When the nuisances far outweigh the benefits, one option is to "demarket" the destination. In practical terms, this involves replacing an approach that promotes a site with a responsible approach aimed at limiting visitor numbers.

The worrying situation of the Gorges du Toulourenc is largely the result of excessive media coverage, which has put the spotlight on a site that was previously essentially reserved for hikers and nature lovers. The classification of the site as a Natura 2000 zone attests to a desire to preserve it, and the actions undertaken by the elected representatives and local authorities concerned since the mid-2010s have focused more on managing the site.

Demarketing enables visitors to be better supervised and, if necessary, promotional budgets to be reallocated towards preserving the site.

Another option is to make booking compulsory to access the site. By doing so, you can set a maximum number of visitors that is acceptable for the preservation of the site and an optimal visitor experience. It's also a way of aligning visitor flow with the site's parking capacity. Certain online booking tools such as Affluences can be set up very quickly.

Finally, to control tourist flows, you can also choose to charge for access. In this case, part of the entrance fee can be used for site development work.

However, these options are not available for all sites, and limiting visitor numbers can, in some cases, be detrimental to the local economy.

So how can we optimise the management of tourist flows without necessarily demarking?

The first challenge to better regulate tourist flows lies in controlling the level of occupancy of the surrounding car parks. Let's take a look at how this can be done using a visitor management solution.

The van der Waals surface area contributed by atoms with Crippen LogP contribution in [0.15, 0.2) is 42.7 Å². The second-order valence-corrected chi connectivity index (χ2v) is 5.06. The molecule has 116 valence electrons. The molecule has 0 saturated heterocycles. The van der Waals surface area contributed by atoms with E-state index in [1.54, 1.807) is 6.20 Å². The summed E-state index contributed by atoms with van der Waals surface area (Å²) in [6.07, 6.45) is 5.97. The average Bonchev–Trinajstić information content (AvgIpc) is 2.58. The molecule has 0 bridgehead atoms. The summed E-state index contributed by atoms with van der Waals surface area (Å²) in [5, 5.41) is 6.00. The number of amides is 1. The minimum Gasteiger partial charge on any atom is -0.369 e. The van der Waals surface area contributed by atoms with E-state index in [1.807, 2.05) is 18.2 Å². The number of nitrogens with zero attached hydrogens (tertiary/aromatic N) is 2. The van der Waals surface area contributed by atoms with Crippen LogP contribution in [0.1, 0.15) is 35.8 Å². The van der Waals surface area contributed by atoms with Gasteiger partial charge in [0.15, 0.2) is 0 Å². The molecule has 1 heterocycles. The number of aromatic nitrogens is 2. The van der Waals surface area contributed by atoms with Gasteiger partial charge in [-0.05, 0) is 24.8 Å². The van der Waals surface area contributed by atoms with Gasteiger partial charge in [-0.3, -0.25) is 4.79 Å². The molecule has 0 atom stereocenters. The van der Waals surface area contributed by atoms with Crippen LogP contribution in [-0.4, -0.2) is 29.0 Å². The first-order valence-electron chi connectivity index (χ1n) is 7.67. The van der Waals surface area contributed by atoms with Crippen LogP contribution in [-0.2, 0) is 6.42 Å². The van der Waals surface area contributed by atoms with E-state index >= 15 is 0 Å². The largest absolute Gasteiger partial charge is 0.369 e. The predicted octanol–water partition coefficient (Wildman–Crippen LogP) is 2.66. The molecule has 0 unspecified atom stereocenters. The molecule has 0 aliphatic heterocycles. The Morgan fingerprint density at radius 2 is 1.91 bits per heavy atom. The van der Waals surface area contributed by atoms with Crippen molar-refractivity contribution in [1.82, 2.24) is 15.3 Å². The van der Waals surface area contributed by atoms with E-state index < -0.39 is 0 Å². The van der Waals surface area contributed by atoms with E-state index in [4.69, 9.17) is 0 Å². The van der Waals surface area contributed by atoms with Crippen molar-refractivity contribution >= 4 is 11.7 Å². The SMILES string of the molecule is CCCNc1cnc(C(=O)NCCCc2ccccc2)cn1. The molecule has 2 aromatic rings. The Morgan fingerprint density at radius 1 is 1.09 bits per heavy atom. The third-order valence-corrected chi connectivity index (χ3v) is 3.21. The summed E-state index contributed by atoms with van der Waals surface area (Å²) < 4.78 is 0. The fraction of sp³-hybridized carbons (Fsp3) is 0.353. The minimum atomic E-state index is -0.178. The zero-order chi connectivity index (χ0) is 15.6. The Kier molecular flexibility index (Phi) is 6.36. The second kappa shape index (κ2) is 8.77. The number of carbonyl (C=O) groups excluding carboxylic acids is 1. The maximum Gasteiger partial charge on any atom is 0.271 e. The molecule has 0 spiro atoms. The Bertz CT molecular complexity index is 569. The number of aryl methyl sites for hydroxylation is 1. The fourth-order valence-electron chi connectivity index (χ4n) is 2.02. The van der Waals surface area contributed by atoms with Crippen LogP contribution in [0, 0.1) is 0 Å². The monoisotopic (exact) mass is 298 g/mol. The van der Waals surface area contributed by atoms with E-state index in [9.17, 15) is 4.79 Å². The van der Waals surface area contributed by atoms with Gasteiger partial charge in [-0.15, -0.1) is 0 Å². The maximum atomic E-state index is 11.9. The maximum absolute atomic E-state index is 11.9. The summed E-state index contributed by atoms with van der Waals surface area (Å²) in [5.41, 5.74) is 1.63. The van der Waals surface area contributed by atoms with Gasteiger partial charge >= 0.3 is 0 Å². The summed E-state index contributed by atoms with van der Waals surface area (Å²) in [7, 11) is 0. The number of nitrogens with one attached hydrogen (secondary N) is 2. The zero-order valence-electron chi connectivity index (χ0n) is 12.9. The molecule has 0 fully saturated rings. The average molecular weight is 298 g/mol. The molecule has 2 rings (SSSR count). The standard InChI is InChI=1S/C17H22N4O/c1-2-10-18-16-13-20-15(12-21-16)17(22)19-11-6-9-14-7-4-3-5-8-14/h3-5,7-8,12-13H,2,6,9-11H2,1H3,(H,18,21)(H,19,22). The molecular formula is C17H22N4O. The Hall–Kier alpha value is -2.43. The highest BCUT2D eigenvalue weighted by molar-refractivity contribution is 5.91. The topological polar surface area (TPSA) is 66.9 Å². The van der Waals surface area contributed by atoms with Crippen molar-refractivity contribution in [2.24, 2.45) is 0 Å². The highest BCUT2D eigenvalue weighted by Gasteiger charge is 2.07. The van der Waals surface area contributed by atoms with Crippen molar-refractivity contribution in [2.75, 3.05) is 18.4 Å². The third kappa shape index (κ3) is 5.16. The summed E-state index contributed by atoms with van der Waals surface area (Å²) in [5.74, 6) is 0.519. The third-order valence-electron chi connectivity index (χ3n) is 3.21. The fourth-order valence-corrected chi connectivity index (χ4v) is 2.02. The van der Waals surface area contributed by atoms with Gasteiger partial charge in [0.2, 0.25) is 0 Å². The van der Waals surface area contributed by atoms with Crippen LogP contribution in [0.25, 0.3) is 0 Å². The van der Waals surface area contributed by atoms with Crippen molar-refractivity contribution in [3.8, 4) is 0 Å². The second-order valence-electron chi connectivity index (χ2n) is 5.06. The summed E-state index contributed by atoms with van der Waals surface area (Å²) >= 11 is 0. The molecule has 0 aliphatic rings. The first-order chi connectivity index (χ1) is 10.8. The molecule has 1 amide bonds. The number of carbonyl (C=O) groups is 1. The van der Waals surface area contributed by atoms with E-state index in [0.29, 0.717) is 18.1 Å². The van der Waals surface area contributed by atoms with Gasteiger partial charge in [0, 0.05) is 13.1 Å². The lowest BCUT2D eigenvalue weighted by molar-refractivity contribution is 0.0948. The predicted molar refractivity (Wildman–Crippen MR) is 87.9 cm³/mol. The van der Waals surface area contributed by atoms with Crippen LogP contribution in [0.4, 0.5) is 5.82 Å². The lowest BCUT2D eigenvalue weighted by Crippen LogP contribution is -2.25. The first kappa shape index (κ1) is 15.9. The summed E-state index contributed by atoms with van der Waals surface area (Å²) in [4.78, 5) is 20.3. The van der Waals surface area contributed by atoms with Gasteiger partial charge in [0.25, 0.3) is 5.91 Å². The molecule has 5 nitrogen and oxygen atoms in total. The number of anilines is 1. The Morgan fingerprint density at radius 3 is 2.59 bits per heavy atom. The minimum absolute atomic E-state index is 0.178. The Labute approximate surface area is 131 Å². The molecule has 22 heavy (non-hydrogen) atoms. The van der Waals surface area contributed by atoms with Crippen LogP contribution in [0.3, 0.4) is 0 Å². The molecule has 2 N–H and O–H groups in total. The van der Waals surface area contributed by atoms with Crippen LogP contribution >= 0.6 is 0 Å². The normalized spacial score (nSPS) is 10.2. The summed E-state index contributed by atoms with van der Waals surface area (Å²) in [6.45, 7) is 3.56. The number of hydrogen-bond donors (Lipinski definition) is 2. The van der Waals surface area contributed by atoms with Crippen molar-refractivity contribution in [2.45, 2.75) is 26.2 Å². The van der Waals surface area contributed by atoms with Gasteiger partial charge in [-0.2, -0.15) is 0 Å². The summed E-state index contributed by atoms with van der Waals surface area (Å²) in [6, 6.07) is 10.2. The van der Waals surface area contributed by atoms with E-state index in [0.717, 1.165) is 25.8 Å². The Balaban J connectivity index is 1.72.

An affluence solution for real-time information on car park occupancy rates

Parking is very often the first sensitive issue on a site that is over-frequented.

When a destination becomes a 'victim' of its own success, parking spaces can become insufficient to cope with the flow of visitors. And even when sufficient parking is available, visitors usually head for the car park closest to the site.

This car park quickly sells out, forcing visitors to turn around, wait for a space or park illegally.

All these movements create traffic jams (because the roads are more or less narrow), and can hamper the arrival of emergency services, shuttle buses and local residents.

In many cases, however, there are relief car parks close to these key car parks, capable of absorbing some of the excess traffic. Unfortunately, visitors are not aware of them.

Affluences, by measuring the occupancy rate of the key car parks, as well as the relief car parks in some cases, provides real-time information and forecasts on how full the car park(s) will be. This information enables visitors to choose the least full car park or to postpone their visit.

Even if 100% of visitors do not consult the occupancy information, it is enough for 20% or 30% of people to consult it for occupancy to be regulated.

Are you in charge of managing a natural site? Are you also faced with traffic management issues? The Affluences solution enables you to monitor and forecast traffic to your site in real time.

You can manage your traffic flows via an administration portal, and also give your visitors access to traffic information and practical information such as car park occupancy rates.